Critics’ Picks

Flavio Favelli, Terrazzo con Decori (Terrace with Decorations), 2008, mixed media. Installation view.

Flavio Favelli, Terrazzo con Decori (Terrace with Decorations), 2008, mixed media. Installation view.

Rome

Marcel van Eeden and Flavio Favelli

Studio SALES di Norberto Ruggeri
Piazza Dante 2
May 21–September 30, 2008

Like Marcel Van Eeden’s individual drawings, the narratives that emerge from his cycles and series are crosshatched tonal studies, created not through linear contours sliced into space, but in layered waves of light and dark. In Tempo (Time), 2008, works from the artist’s much-acclaimed “a-drawing-a-day” series face a group of oil paintings. In the drawings, Van Eeden builds a fictional visual archive of the years before his birth, manufacturing memories of the time before he existed in compositions of randomly selected though thoughtfully cropped found images. In the paintings, similarly decontextualized images are appropriated in oil, a less immediate medium; mysterious odysseys are chronicled through gaps, fractures, and invented characters like the mercurial Oswald Sollman, whose identity shifts from archaeologist to painter in dramatic twists and turns. SHAMPOOING, GUN, and KNIFE are among the words embedded in Van Eeden’s images; ZEIT (German for “time”) is the only one repeated.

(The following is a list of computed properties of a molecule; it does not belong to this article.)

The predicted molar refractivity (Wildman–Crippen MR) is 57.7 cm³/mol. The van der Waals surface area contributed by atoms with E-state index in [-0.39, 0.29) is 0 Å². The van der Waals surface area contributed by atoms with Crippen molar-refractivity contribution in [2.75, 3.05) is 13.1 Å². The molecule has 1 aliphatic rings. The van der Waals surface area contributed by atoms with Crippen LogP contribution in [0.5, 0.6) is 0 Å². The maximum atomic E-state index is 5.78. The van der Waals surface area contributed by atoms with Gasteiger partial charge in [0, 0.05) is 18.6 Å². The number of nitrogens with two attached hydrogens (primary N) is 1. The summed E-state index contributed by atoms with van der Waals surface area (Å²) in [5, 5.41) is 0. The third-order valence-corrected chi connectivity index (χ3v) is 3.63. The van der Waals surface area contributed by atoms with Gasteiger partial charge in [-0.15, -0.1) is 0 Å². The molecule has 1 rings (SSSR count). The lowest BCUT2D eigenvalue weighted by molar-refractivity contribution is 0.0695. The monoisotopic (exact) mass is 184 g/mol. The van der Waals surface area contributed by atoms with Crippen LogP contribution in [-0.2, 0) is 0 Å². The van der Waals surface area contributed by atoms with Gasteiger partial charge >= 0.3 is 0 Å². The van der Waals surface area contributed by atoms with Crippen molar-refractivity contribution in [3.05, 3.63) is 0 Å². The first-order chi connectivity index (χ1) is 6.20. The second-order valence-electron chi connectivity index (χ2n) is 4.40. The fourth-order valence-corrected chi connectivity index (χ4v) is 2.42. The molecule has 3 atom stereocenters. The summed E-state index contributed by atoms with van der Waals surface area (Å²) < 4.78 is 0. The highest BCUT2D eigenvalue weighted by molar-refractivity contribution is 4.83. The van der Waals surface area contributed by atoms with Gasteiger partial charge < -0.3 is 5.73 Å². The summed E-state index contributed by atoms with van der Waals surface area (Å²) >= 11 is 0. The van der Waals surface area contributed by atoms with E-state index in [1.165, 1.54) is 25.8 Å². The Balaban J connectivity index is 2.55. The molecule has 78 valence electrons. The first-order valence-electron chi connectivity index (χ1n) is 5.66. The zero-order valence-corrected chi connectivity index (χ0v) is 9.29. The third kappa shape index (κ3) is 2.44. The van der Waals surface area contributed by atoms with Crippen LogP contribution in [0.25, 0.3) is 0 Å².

At the end of the exhibition hall, artist Flavio Favelli looks back with a cynical though desirous gaze at the stillborn Italian bourgeoisie, and its failure to become a progressive social, political, and cultural force, with Terrazzo con Decori (Terrace with Decorations), 2008. Recalling antifascist Piero Gobetti’s lament for the liberal revolution never achieved by Italy’s middle class, Favelli’s work subscribes to a Pasolinian deconstruction of ideology that aims to expose the bourgeoisie’s false sense of self. Through Favelli’s strategic mirroring and fracturing, time and space fold as the pavement seems to shift underfoot: The ground-level parquet is doubled by an elevated “terrace” of geometric tiles built by the artist, while two end tables (on either side of a Chinese-style vase) originate from one cut in half. The nostalgia staged by Van Eeden and Favelli is a critical look at how desire, even when ostensibly dampened by emotional distance, molds time, as a raw material, into memories. Such is the way we concoct the stories that create and re-create our own images.